Since 1973, CCMP has built a free-of-charge preventive medical benefit involving volunteer physicians, dentists and other medical professionals, as a means to demonstrate that medical care can be provided regardless of ability to pay, while building a longer-term fight for comprehensive medical care as a right.


In the immediate aftermath of Hurricane Sandy, CCMP volunteers began calls and visits to check on merchants, professionals and other CCMP participants whose offices or homes were located in areas suffering the greatest devastation. As a consequence, initial DRHIC volunteer crews did visits and supply distributions to Staten Island, Coney Island, and the Rockaways. CCMP’s regular free-of-charge General Medical Sessions expanded to include disaster victims met through DRHIC community outreach who requested to see a doctor.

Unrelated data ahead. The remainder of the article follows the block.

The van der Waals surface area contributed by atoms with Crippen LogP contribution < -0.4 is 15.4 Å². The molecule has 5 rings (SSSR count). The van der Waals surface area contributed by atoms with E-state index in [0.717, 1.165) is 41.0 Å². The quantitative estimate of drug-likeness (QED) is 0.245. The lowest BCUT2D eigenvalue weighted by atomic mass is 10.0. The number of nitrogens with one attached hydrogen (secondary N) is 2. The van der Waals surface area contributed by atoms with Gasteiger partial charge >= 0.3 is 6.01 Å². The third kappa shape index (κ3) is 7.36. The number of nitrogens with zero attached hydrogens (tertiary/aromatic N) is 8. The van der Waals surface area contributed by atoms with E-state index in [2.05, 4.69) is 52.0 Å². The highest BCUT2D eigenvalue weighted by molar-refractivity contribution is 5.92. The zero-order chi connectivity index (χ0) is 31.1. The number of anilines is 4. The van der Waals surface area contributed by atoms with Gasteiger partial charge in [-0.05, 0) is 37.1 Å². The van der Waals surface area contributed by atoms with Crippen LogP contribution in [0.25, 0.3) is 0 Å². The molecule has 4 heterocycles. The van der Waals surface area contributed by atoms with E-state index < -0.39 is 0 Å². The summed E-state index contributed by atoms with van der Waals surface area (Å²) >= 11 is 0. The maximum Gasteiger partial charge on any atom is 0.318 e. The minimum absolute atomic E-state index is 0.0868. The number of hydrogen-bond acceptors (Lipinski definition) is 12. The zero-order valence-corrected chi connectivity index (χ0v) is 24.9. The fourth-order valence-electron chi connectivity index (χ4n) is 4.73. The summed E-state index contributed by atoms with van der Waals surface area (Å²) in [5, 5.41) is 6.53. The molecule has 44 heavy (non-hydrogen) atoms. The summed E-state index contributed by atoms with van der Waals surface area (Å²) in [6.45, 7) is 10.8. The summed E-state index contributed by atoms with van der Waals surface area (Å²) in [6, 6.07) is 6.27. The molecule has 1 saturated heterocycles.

CCMP soon learned of storm and flood victims right in the neighborhood of its office in Canarsie, and Emma Speaks involved members of her own family who arranged the first distribution of supplies in Canarsie at the Bayview Community Center, on December 22. Of the 19 requests filled that day for supplies consisting of bottled water, cleaning and hygiene supplies, 13 households complained of recurring mold infestations in the Bayview Housing Units.


Graduate students from the Long Island University Public Health program joined DRHIC, along with students from CCNY, Hunter College, members of Emmanuel Episcopal Church and other volunteers, in door-to-door canvassing on East 101 St. in Canarsie, filling requests for emergency supplies and documenting the need for mold abatement and other home repairs.